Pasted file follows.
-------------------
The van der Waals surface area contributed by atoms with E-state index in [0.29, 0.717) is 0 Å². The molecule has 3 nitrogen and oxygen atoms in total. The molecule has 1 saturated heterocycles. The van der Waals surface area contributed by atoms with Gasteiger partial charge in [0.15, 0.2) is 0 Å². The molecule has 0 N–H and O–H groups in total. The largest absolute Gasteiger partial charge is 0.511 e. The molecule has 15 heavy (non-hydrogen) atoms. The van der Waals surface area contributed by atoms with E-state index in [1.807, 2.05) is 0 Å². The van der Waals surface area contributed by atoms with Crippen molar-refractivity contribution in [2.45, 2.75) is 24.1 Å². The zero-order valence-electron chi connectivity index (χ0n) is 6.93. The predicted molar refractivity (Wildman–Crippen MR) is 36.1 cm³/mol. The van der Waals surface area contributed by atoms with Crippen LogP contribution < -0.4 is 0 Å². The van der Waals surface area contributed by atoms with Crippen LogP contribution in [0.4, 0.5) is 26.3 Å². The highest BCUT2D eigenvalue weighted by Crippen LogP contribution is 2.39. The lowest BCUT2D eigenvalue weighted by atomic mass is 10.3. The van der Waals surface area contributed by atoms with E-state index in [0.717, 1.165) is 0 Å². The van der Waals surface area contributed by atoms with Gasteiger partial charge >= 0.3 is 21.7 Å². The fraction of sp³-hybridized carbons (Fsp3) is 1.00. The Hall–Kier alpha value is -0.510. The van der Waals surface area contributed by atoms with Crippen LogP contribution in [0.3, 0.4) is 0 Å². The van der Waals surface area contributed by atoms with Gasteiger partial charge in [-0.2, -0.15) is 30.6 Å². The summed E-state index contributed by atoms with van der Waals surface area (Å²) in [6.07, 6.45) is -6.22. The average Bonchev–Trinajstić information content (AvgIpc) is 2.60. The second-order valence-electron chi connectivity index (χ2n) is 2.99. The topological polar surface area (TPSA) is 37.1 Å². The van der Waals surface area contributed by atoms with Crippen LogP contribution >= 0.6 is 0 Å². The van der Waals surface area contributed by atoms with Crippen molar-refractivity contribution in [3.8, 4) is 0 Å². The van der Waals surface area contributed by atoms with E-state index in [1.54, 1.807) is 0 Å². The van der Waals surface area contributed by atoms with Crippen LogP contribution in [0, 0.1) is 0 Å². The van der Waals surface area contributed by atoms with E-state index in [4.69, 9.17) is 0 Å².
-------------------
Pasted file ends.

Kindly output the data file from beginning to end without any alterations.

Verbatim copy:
The van der Waals surface area contributed by atoms with E-state index in [0.29, 0.717) is 0 Å². The molecule has 3 nitrogen and oxygen atoms in total. The molecule has 1 saturated heterocycles. The van der Waals surface area contributed by atoms with Gasteiger partial charge in [0.15, 0.2) is 0 Å². The molecule has 0 N–H and O–H groups in total. The largest absolute Gasteiger partial charge is 0.511 e. The molecule has 15 heavy (non-hydrogen) atoms. The van der Waals surface area contributed by atoms with E-state index in [1.807, 2.05) is 0 Å². The van der Waals surface area contributed by atoms with Crippen molar-refractivity contribution in [2.45, 2.75) is 24.1 Å². The zero-order valence-electron chi connectivity index (χ0n) is 6.93. The predicted molar refractivity (Wildman–Crippen MR) is 36.1 cm³/mol. The van der Waals surface area contributed by atoms with Crippen LogP contribution < -0.4 is 0 Å². The van der Waals surface area contributed by atoms with Crippen LogP contribution in [0.4, 0.5) is 26.3 Å². The highest BCUT2D eigenvalue weighted by Crippen LogP contribution is 2.39. The lowest BCUT2D eigenvalue weighted by atomic mass is 10.3. The van der Waals surface area contributed by atoms with E-state index in [0.717, 1.165) is 0 Å². The van der Waals surface area contributed by atoms with Gasteiger partial charge >= 0.3 is 21.7 Å². The fraction of sp³-hybridized carbons (Fsp3) is 1.00. The Hall–Kier alpha value is -0.510. The van der Waals surface area contributed by atoms with Crippen LogP contribution in [0.3, 0.4) is 0 Å². The van der Waals surface area contributed by atoms with Gasteiger partial charge in [-0.2, -0.15) is 30.6 Å². The summed E-state index contributed by atoms with van der Waals surface area (Å²) in [6.07, 6.45) is -6.22. The average Bonchev–Trinajstić information content (AvgIpc) is 2.60. The second-order valence-electron chi connectivity index (χ2n) is 2.99. The topological polar surface area (TPSA) is 37.1 Å². The van der Waals surface area contributed by atoms with Crippen LogP contribution >= 0.6 is 0 Å². The van der Waals surface area contributed by atoms with Crippen molar-refractivity contribution in [3.8, 4) is 0 Å². The van der Waals surface area contributed by atoms with E-state index in [1.54, 1.807) is 0 Å². The van der Waals surface area contributed by atoms with Crippen LogP contribution in [0, 0.1) is 0 Å². The van der Waals surface area contributed by atoms with E-state index in [4.69, 9.17) is 0 Å².